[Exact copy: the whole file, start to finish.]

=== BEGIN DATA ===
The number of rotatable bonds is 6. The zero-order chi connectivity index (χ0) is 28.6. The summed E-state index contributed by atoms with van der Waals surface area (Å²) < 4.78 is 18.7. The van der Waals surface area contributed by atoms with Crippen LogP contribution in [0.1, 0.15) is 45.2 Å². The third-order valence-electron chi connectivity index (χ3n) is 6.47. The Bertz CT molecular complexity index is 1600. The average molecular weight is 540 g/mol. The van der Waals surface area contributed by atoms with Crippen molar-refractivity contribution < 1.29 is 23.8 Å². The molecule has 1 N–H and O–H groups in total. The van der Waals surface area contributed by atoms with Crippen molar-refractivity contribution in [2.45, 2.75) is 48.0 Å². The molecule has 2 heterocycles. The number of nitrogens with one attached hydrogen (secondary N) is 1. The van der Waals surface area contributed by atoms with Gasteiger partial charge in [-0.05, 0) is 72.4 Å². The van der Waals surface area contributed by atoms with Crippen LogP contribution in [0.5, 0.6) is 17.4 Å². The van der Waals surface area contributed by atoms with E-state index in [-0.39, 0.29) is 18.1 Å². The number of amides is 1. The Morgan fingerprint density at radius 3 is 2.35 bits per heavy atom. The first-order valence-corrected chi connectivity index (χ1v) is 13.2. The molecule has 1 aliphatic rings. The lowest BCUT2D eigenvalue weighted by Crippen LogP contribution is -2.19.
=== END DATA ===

The number of rotatable bonds is 6. The zero-order chi connectivity index (χ0) is 28.6. The summed E-state index contributed by atoms with van der Waals surface area (Å²) < 4.78 is 18.7. The van der Waals surface area contributed by atoms with Crippen LogP contribution in [0.1, 0.15) is 45.2 Å². The third-order valence-electron chi connectivity index (χ3n) is 6.47. The Bertz CT molecular complexity index is 1600. The average molecular weight is 540 g/mol. The van der Waals surface area contributed by atoms with Crippen molar-refractivity contribution < 1.29 is 23.8 Å². The molecule has 1 N–H and O–H groups in total. The van der Waals surface area contributed by atoms with Crippen molar-refractivity contribution in [2.45, 2.75) is 48.0 Å². The molecule has 2 heterocycles. The number of nitrogens with one attached hydrogen (secondary N) is 1. The van der Waals surface area contributed by atoms with Gasteiger partial charge in [-0.05, 0) is 72.4 Å². The van der Waals surface area contributed by atoms with Crippen LogP contribution in [0.5, 0.6) is 17.4 Å². The van der Waals surface area contributed by atoms with E-state index in [-0.39, 0.29) is 18.1 Å². The number of amides is 1. The Morgan fingerprint density at radius 3 is 2.35 bits per heavy atom. The first-order valence-corrected chi connectivity index (χ1v) is 13.2. The molecule has 1 aliphatic rings. The lowest BCUT2D eigenvalue weighted by Crippen LogP contribution is -2.19.